Transfer Movies to iPad

Discussion in 'iPad Tips, Help and Troubleshooting' started by Sdahe, Sep 25, 2012.

  1. Sdahe macrumors 68000


    Oct 26, 2007
    San Juan, PR

    Can I transfer the movies I have to the iPad?... Let's say I buy the Avatar DVD and would like to have the movie in the iPad for when I travel...

    Can I do that?
  2. mofunk macrumors 68020


    Aug 26, 2009
    Yes you have to have a digital copy of it. Just drag it onto the iPad.
  3. Menneisyys2 macrumors 603

    Jun 7, 2011
    1, rip with with MakeMKV

    2, OPTIONAL: convert to H.264 via HandBrake.

    Why is Step 2 optional? Because MPEG-2 MKV's are happily played back by tons of media players, even with the original (VobSub) subtitles. I've tested them all in this regard; here's a list of them (excerpt from my larger, DVD ripping-related article):

    MPEG-2 MKV players

    The following players will play back these standard-definition MPEG-2 MKV's properly (not messed-up aspect ratio (many players play this video back at 4:3, which is completely wrong), with the nominal 24/25 fps – that is, without stuttering - etc.). (In parentheses, I also list whether the player is able to render subtitles (if any) and whether you can switch between subtitles (if more than one))

    Can also switch subtitles:

    VM Player HD (see the lowermost section of the Settings menu (upper left corner during playback))
    viPlay (Lite)
    Oplayer HD by olimsoft
    GPlayer by Ginkgo Tech
    ProPlayer (with color problems in the subs, though)
    AVPlayerHD by EPLAYWORKS.Co.Ltd. (exactly the same as with ProPlayer: color problems but, otherwise, excellent)
    GoodPlayer by Hustmobile
    XBMC (tested: today's latest 12.0 alpha nightly build) (no iPad 3 retina support, though!)
    BUZZ Player HD by BUGUN Software (switching is in Settngs > Stream Index; don't forget to disable the new MKV player before playback, otherwise, the app will hang! Color problems.)
    AcePlayer (a quick warning: it doesn't recognize the aspect ratio in either TS or MKV containers; it defaults to 4:3. It must be manually reconfigured to 16:9 (Info icon / Aspect Ratio))

    Only one subtitle stream is rendered and can't be changed:

    VLC player (both the ex-AppStore and Cydia version)
    Movie Player – Plays any Video! by Dominic Rodemer
    Azul Media Player - Video player for your iPad By Gplex
    iSpring Movie Player

    Lists the subtitle tracks but doesn't display them:

    HD Player Pro

    Absolutely no support for subs:

    It's Playing by Addition, Lda

    If you take a closer look at the list, you can see that the first group (the one that can render any subtitles) has almost all the most recommended players: ProPlayer, AVPlayerHD, GoodPlayer, XBMC (note that it doesn't support the iPad 3's retina screen not even in the current (07/07/2012) 12.0 alpha nightly) and BUZZ Player HD. Unfortunately, the other highly recommended title, It's Playing, doesn't support graphical subtitles at all.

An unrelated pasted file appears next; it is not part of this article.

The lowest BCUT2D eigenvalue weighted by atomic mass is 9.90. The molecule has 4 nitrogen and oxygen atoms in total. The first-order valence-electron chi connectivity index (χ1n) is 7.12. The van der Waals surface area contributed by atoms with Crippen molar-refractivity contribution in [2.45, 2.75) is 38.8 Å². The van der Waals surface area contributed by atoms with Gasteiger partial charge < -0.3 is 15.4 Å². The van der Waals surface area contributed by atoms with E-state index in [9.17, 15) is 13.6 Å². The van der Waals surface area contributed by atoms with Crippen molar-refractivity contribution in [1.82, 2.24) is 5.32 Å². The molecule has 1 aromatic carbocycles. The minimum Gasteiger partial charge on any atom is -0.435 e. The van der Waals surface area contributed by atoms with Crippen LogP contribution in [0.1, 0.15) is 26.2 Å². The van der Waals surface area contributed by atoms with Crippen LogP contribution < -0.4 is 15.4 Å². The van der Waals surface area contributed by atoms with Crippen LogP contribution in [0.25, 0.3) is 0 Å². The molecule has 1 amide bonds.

4. james714x macrumors member

    Oct 24, 2011
    So which player has the retina display support? I will watch animes and some movies in my ipad 3 very often. Just waiting for it to arrive. Subtitles are important too. Thanks
  5. Menneisyys2 macrumors 603

    Jun 7, 2011
    Anime? Are they in MKV? With ASS subtitles maybe? (Most anime rips use ASS subs.)

    If your answer to both questions is "yes", go for either XBMC or HD Player Pro - you'll need decent ASS support, which other players don't offer.

    Let me know if they aren't MKV's / ASS-subbed; then, a lot other players will also work.

    EDIT: the above referred to the most common anime rip format. If you rip your own DVD's, it will have a VobSub (and not ASS) subtrack. I haven't tested ProPlayer (the player I recommend for the MPEG-2 + VobSub playback) in this (animated VobSub) configuration. Let me know if your subs on your DVD's are animated and not static. (I mean animation like the ones in . Use VLC for playback.)
  6. james714x macrumors member

    Oct 24, 2011
    yes most animes I will be watching are in .MKV. So you're saying they have retina display support?
  7. Menneisyys2 macrumors 603

    Jun 7, 2011
    So, do they have SSA subs?
  8. james714x macrumors member

    Oct 24, 2011
    yup I asked my brother about it. Btw, what are SSA and ASS? Just curious.
  9. Menneisyys2 macrumors 603

    Jun 7, 2011
    Very rarely supported sub format, with full support only in the two players I've listed.
  10. james714x macrumors member

    Oct 24, 2011
    ok thanks. I'll take note of these :)
  11. james714x macrumors member

    Oct 24, 2011
    Time to bring this thread up again.

    I have another question.

    We already know that I will either have to go with XBMC or HD Player Pro to watch animes. Neither of them support the retina display function. Now, aside from anime, I would also be watching movies. Particularly .mp4.

    I used Freemake video converter to convert a .avi to .mp4 with a resolution of 1920x1080 since I think there is no 2048x1536 yet. I played a sample in Windows Media Player and enabled the subtitle but it didn't show any. I tried copying and pasting the .srt it came with the movie but won't work too.

    Now the questions are as follow:
    1.) Does the problem lie in Windows Media Player?
    2.) Do I need the .srt file to see the subtitle in my ipad?
    3.) Will either of xbmc and hd player pro play the movie with subs?
    4.) If they have 2048x1536 resolution in apps, is it me or why did they not have these in ipad or converters out there?

    big thanks to whoever can answer these.
  12. Menneisyys2 macrumors 603

    Jun 7, 2011